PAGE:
The Rocky Mountain Land Use Institute’s
Eleventh Annual Conference
An Overview of Regulatory Takings & the Recent Palazzolo Decision
Moderator: Professor Edward H. Ziegler
Panelists: Professor David L. Callies
Professor Steven J. Eagle
Professor Julian C. Juergensmeyer
Professor Daniel R. Mandelker
Dwight H. Merriam, Esq.
Remarks prepared by Professor Delogu
Resistance to the
Takings Jurisprudence: A Growing and Ominous Trend
Passive Resistance to the
Takings Jurisprudence: A Growing and Ominous Trend
Remarks prepared by Professor Orlando E. Delogu
for the Panel presenting:
An Overview of Regulatory Takings & the Recent Palazzolo Decision
11th Annual RMLUI Conference
In assessing the impact of recent U. S. Supreme Court takings cases, perhaps each of us is
captive of a too limited range of viewpoints and experiences that raise takings questions. Recall
the story of the blind Indian sages who each described the elephant (incorrectly) as a mighty tree,
a great wall, a powerful snake, on the basis of the small part of that great animal they had hold of.
Perhaps we too on the basis of preconceptions, where we live, and who we happen to talk to
characterize the national response to the Supreme Court’s takings jurisprudence incorrectly or in
an unduly skewed manner–I certainly confess the possibility of such error.
Having stated this cautionary reservation, I would simply note that the piece of the elephant I
am holding suggests that there is a great deal of “passive resistance” to recent Supreme Court
takings cases. I think this is unfortunate and I arrive at this conclusion sadly, but what I see in
countless settings is a growing zeal for pushing the regulatory envelope–an “in your face”
response to recent Supreme Court takings cases by state and local governments (and many
that reminds one of the responses by
ago. Regulators at the federal level
to the Supreme Court–these are your takings cases–enforce them if you can. I would be happy
to be proved wrong; happy to be shown to be too pessimistic; happy to hear that those who can
see the whole elephant are persuaded that the last 25 years of Supreme Court takings cases is
forging a new national paradigm, a healthier balance between private property rights and land
use control objectives. But there is little evidence to support these happier conclusions; there is,
on the other hand, considerable evidence supporting the thesis I have laid out.
To begin with, the very fact that the U. S. Supreme Court has examined, re-examined, and
explicated takings questions as frequently as they have over the last 25 years is evidence that
people are not listening; the list of cases is long and growing longer; it logically begins with Penn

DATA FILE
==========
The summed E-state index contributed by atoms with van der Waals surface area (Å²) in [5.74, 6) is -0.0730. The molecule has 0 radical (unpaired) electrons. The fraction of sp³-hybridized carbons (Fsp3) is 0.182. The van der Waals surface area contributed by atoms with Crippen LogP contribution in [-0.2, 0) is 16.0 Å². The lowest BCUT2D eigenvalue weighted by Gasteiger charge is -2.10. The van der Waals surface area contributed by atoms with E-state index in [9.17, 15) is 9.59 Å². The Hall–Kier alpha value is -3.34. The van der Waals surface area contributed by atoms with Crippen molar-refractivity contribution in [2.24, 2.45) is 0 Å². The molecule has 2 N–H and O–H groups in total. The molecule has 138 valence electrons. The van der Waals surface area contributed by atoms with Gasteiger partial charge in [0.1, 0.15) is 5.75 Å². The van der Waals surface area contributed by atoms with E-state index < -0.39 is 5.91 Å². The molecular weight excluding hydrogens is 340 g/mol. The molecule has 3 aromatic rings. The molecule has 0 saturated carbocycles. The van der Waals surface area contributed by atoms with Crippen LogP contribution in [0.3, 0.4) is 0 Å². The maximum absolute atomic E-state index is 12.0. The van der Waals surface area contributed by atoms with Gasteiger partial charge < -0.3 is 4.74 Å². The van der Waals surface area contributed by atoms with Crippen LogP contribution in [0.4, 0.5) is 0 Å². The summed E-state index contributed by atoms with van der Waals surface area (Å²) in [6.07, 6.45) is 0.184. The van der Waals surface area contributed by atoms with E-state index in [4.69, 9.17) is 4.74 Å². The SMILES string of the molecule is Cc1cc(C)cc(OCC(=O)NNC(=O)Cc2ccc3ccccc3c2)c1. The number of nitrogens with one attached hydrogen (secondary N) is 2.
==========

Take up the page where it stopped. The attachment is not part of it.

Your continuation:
of these cases some governmental instrumentality had arguably pushed the regulatory process
“too far”, to that point where a “regulatory taking” could be said to have occurred. Some of the
above noted cases, while elaborating important takings principles, sustained the regulatory
measures being challenged; but most of the noted cases struck down, modified, and/or remanded
the challenged regulations.
Beyond these direct and obvious takings cases, the Supreme Court has dealt with an increasing
number of cases that raise takings questions indirectly; each of these cases involve some degree of
regulatory over-reaching that required Supreme Court correction. For example, see Solid Waste
Agency of Northern Cook County v. Army Corps of Engineers (striking down the corps
definition of navigable waters and thus the scope of its regulatory control over wetlands); Village
of Willowbrook v. Olech (striking down municipal unequal treatment and excessive easement
demands); Florida Rock Industries, Inc. v. United States (here the Supreme Court denied cert.
and let stand a Court of Claims holding that utilized a partial taking approach to regulations that
gave rise to a significant diminution in value); Whitney Benefits, Inc. v. United States  (here
again the Supreme Court denied cert. and let stand a Court of Claims conclusion that Surface
Mining Control Act provisions that reduced the value of mineral lease holdings to zero
constituted a taking). It should be noted that this case preceded Lucas, but the signal it sent was
ignored. This line of cases could be extended but the point is sufficiently made–directly and
indirectly the Supreme Court, and sometimes lower federal courts, have sought to delineate the
outer limits of permissible regulation; these pronouncements have been ignored or read narrowly
(“passively resisted”) by those imbued with what I have characterized as regulatory zeal.
If one looks at state court, legislative, and municipal actions the story is much the same. The
highest court of California true to its traditions recently gave us Ehrlich v. City of Culver City
(sustaining both mitigation fee and public art exactions as valid conditions of development
approval); these exactions were sustained after the U. S. Supreme Court had granted cert. in this
case and remanded the proceedings for reconsideration in light of Dolan. The heavy-
value of a lot of record from $80,000 to $3,000; they held there was no categorical taking and no
need to consider whether there was a taking under Penn Central analysis; finally, they refused to
reconsider or remand their holding (as their own rules would have allowed) in light of Palazzolo
was handed down only a few days after the
Builders Association of
but unlike the sustaining of such measures in almost every other state that has considered this
issue, there is no requirement that the cap be predicated on a comprehensive plan, no requirement
that it be a measured response to past inordinate growth that could no longer be assimilated, no
durational time limit to the cap–they can presumably be imposed indefinitely, and no requirement
any particular cap be related to infrastructure–water, sewer, school, road
towns, without guidance from the court, and without regard for the takings issues posed, may